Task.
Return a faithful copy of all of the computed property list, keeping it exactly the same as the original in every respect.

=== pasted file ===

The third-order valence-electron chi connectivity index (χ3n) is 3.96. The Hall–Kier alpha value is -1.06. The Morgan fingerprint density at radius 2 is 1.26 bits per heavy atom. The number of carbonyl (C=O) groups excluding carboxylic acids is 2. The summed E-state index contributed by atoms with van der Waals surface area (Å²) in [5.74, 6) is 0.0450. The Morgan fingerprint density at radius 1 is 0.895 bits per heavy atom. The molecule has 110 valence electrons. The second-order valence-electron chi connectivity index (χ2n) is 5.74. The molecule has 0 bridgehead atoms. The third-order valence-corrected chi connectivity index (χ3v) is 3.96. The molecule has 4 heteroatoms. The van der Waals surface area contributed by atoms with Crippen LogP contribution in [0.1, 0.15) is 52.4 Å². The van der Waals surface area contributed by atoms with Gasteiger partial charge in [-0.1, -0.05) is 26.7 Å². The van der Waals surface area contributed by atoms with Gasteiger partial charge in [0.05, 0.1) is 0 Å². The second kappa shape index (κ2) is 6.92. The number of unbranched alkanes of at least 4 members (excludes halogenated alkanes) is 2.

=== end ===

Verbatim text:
The third-order valence-electron chi connectivity index (χ3n) is 3.96. The Hall–Kier alpha value is -1.06. The Morgan fingerprint density at radius 2 is 1.26 bits per heavy atom. The number of carbonyl (C=O) groups excluding carboxylic acids is 2. The summed E-state index contributed by atoms with van der Waals surface area (Å²) in [5.74, 6) is 0.0450. The Morgan fingerprint density at radius 1 is 0.895 bits per heavy atom. The molecule has 110 valence electrons. The second-order valence-electron chi connectivity index (χ2n) is 5.74. The molecule has 0 bridgehead atoms. The third-order valence-corrected chi connectivity index (χ3v) is 3.96. The molecule has 4 heteroatoms. The van der Waals surface area contributed by atoms with Crippen LogP contribution in [0.1, 0.15) is 52.4 Å². The van der Waals surface area contributed by atoms with Gasteiger partial charge in [-0.1, -0.05) is 26.7 Å². The van der Waals surface area contributed by atoms with Gasteiger partial charge in [0.05, 0.1) is 0 Å². The second kappa shape index (κ2) is 6.92. The number of unbranched alkanes of at least 4 members (excludes halogenated alkanes) is 2.